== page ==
Southwest Airlines has been given the green light to operate nonstop flights to Hawaii, according to the airline.
The Federal Aviation Administration on Wednesday approved Southwest’s plans to operate extended operations flights, that among others, will allow the carrier to fly between California and Hawaii, according to Chris Mainz, Southwest spokesperson.
“We have teams now finalizing our plans to offer service to Hawaii,” Mainz said in a statement. “We’ll publicly announce our timing for inaugural flights and other service when we publish our schedule in the coming days,”
The planned Hawaiian flights will originate from San Diego, Sacramento, San Jose and Oakland. The flights will serve four Hawaiian Islands — Kaui, Oahu, Maui and the Island of Hawaii, according to Southwest’s website.
Southwest successfully carried out several test flights displaying its ability to operate lengthy, over-water flights, where options for emergency landings were few. The approval comes more than three weeks after the carrier’s first test flight.
The approval likely could have come sooner, but the 35-day long partial government shutdown that began in December and ended Jan. 25 delayed the process.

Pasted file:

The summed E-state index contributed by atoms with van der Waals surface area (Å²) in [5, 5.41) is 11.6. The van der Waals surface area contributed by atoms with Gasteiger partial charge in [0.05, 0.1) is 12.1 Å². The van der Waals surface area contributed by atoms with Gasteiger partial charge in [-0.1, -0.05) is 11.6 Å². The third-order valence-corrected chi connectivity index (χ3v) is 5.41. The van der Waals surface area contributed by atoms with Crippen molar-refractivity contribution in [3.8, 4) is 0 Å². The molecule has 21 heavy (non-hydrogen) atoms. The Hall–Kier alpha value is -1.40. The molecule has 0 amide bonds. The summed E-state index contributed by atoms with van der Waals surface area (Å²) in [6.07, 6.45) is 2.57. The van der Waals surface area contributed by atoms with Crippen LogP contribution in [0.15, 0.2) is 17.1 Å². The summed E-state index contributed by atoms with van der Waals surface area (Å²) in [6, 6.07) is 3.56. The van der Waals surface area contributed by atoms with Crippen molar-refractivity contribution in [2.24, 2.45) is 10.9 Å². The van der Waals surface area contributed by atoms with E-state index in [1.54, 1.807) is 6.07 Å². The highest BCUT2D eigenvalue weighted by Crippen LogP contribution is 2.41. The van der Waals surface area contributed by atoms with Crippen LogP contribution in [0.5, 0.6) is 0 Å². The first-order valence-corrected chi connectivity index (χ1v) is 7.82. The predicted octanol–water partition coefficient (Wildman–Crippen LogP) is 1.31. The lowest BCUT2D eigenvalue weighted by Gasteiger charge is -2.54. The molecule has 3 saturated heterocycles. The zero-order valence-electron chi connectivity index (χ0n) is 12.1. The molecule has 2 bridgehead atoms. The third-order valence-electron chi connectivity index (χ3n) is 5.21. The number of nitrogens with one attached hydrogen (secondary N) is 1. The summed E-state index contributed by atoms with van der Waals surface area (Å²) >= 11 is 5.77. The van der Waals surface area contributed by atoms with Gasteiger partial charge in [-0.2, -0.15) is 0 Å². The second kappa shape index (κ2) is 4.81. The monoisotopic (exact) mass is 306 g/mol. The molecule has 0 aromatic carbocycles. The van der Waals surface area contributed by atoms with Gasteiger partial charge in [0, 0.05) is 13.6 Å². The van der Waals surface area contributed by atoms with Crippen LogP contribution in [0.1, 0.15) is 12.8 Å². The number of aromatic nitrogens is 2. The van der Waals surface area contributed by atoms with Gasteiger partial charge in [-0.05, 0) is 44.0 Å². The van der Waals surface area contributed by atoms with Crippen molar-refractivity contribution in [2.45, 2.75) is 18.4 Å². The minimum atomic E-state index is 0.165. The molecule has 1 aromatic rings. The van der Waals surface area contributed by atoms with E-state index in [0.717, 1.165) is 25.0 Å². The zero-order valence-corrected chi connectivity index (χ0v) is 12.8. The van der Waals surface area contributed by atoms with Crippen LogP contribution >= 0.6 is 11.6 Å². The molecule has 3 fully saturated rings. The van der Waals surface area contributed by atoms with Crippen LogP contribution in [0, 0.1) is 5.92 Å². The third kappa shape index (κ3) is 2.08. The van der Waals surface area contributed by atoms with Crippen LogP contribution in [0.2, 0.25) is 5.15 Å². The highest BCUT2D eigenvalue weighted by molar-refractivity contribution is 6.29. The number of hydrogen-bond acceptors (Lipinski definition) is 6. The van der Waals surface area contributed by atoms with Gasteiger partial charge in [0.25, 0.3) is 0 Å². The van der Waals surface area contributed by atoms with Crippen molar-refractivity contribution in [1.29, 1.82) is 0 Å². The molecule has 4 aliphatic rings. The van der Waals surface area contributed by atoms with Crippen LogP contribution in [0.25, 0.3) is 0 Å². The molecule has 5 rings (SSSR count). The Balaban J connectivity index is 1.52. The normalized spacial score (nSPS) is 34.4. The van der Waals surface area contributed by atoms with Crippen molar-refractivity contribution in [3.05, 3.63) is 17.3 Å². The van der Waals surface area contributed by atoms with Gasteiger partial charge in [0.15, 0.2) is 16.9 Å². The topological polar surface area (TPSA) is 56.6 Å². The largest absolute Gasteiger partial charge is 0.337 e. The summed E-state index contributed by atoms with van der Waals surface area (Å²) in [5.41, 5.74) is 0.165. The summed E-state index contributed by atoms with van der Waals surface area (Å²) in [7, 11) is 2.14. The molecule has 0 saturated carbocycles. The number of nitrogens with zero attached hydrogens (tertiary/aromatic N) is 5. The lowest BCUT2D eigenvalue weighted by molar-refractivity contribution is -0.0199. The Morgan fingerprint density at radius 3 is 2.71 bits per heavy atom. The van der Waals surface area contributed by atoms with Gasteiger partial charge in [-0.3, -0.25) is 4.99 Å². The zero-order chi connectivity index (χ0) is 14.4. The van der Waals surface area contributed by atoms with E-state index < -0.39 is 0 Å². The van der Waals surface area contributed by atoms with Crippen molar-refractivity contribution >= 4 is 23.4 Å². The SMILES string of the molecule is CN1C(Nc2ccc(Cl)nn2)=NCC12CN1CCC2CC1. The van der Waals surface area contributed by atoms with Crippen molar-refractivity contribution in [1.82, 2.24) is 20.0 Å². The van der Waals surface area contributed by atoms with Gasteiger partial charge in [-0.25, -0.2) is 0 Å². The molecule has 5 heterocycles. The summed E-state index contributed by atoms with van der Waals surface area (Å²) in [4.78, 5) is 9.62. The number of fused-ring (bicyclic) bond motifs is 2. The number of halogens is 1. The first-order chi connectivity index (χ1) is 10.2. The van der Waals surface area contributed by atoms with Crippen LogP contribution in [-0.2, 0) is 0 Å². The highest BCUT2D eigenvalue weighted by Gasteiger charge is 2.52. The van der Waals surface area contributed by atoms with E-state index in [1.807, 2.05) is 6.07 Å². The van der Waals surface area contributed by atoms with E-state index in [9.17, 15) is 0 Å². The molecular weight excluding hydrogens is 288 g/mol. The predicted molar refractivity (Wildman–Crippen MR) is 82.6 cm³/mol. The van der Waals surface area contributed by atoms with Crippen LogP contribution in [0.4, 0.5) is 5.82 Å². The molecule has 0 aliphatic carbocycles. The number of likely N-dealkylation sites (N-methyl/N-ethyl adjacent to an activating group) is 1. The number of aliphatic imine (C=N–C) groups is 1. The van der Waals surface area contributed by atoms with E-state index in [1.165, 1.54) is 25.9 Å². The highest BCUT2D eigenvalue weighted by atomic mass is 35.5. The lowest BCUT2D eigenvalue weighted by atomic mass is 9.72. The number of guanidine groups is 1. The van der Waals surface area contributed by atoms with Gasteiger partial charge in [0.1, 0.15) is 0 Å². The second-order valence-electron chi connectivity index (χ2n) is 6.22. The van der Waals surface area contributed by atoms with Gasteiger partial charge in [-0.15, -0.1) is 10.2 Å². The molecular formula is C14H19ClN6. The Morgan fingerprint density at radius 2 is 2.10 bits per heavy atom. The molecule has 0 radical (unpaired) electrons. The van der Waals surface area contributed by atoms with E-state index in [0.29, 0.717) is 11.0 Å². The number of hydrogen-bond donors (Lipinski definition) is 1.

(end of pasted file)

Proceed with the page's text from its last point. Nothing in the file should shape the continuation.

Southwest CEO Gary Kelly told the Review-Journal earlier this month that Hawaii was the carrier’s top priority.
“We’re going to go very focused into Hawaii,” Kelly said. “We want to ramp up and be relevant rather quickly.”
With the nonstop service originating from four cities in neighboring California, Kelly said Southern Nevada would see an impact from the service as well.
“You’ll (Las Vegas) have great access,” he said. “We’ll definitely have Hawaiians taking advantage of access to Las Vegas.”
With Southwest’s initial Hawaiian flights almost ready to go, the next destination the carrier could originate nonstop flights to the islands from could be Las Vegas.
Southwest began using the Boeing 737 Max 7 planes this year, allowing the airline to fly farther than before, which could open up the Vegas-to-Hawaii flights as soon as 2020, Kelly said.
“It’s (Las Vegas) strong, stable and we’re going to look for opportunities to grow,” he said. “It’s (737 Max 7 planes) something we’re thinking about for Las Vegas and maybe for Hawaii.”
Contact Mick Akers at email@example.com or 702-387-2920. Follow @mickakers on Twitter.